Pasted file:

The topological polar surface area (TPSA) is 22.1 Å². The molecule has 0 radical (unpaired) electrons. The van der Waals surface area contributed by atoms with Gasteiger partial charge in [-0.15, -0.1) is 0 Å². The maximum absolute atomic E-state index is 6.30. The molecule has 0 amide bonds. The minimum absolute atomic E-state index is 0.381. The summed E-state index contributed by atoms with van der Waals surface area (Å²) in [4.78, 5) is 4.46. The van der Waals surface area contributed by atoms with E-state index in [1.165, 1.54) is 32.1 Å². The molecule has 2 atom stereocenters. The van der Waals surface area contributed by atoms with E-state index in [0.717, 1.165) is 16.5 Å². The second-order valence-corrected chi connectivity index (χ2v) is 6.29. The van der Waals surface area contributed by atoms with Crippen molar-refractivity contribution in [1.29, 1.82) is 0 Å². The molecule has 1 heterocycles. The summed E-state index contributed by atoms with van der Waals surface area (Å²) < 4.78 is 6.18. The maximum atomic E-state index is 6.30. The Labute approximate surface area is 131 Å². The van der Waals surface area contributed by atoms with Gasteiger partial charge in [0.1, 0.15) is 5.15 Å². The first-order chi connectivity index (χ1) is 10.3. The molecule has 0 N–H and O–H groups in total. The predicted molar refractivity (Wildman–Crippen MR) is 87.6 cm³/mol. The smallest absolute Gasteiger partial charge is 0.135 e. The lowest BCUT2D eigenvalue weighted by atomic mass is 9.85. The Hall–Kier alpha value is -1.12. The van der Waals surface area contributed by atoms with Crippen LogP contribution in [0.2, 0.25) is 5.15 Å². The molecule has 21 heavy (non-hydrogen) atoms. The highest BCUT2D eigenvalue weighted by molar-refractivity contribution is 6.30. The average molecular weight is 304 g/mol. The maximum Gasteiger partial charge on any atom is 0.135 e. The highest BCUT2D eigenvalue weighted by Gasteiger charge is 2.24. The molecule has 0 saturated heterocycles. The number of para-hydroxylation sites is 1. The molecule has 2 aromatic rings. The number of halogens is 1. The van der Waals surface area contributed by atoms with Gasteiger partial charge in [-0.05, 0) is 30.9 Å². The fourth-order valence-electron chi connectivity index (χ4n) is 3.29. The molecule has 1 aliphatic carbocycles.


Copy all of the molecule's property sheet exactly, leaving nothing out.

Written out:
The topological polar surface area (TPSA) is 22.1 Å². The molecule has 0 radical (unpaired) electrons. The van der Waals surface area contributed by atoms with Gasteiger partial charge in [-0.15, -0.1) is 0 Å². The maximum absolute atomic E-state index is 6.30. The molecule has 0 amide bonds. The minimum absolute atomic E-state index is 0.381. The summed E-state index contributed by atoms with van der Waals surface area (Å²) in [4.78, 5) is 4.46. The van der Waals surface area contributed by atoms with E-state index in [1.165, 1.54) is 32.1 Å². The molecule has 2 atom stereocenters. The van der Waals surface area contributed by atoms with E-state index in [0.717, 1.165) is 16.5 Å². The second-order valence-corrected chi connectivity index (χ2v) is 6.29. The van der Waals surface area contributed by atoms with Crippen molar-refractivity contribution in [1.29, 1.82) is 0 Å². The molecule has 1 heterocycles. The summed E-state index contributed by atoms with van der Waals surface area (Å²) < 4.78 is 6.18. The maximum atomic E-state index is 6.30. The Labute approximate surface area is 131 Å². The van der Waals surface area contributed by atoms with Gasteiger partial charge in [0.1, 0.15) is 5.15 Å². The first-order chi connectivity index (χ1) is 10.3. The molecule has 0 N–H and O–H groups in total. The predicted molar refractivity (Wildman–Crippen MR) is 87.6 cm³/mol. The smallest absolute Gasteiger partial charge is 0.135 e. The lowest BCUT2D eigenvalue weighted by atomic mass is 9.85. The Hall–Kier alpha value is -1.12. The van der Waals surface area contributed by atoms with Crippen LogP contribution in [0.2, 0.25) is 5.15 Å². The molecule has 21 heavy (non-hydrogen) atoms. The highest BCUT2D eigenvalue weighted by molar-refractivity contribution is 6.30. The average molecular weight is 304 g/mol. The maximum Gasteiger partial charge on any atom is 0.135 e. The highest BCUT2D eigenvalue weighted by Gasteiger charge is 2.24. The molecule has 0 saturated heterocycles. The number of para-hydroxylation sites is 1. The molecule has 2 aromatic rings. The number of halogens is 1. The van der Waals surface area contributed by atoms with Gasteiger partial charge in [-0.05, 0) is 30.9 Å². The fourth-order valence-electron chi connectivity index (χ4n) is 3.29. The molecule has 1 aliphatic carbocycles.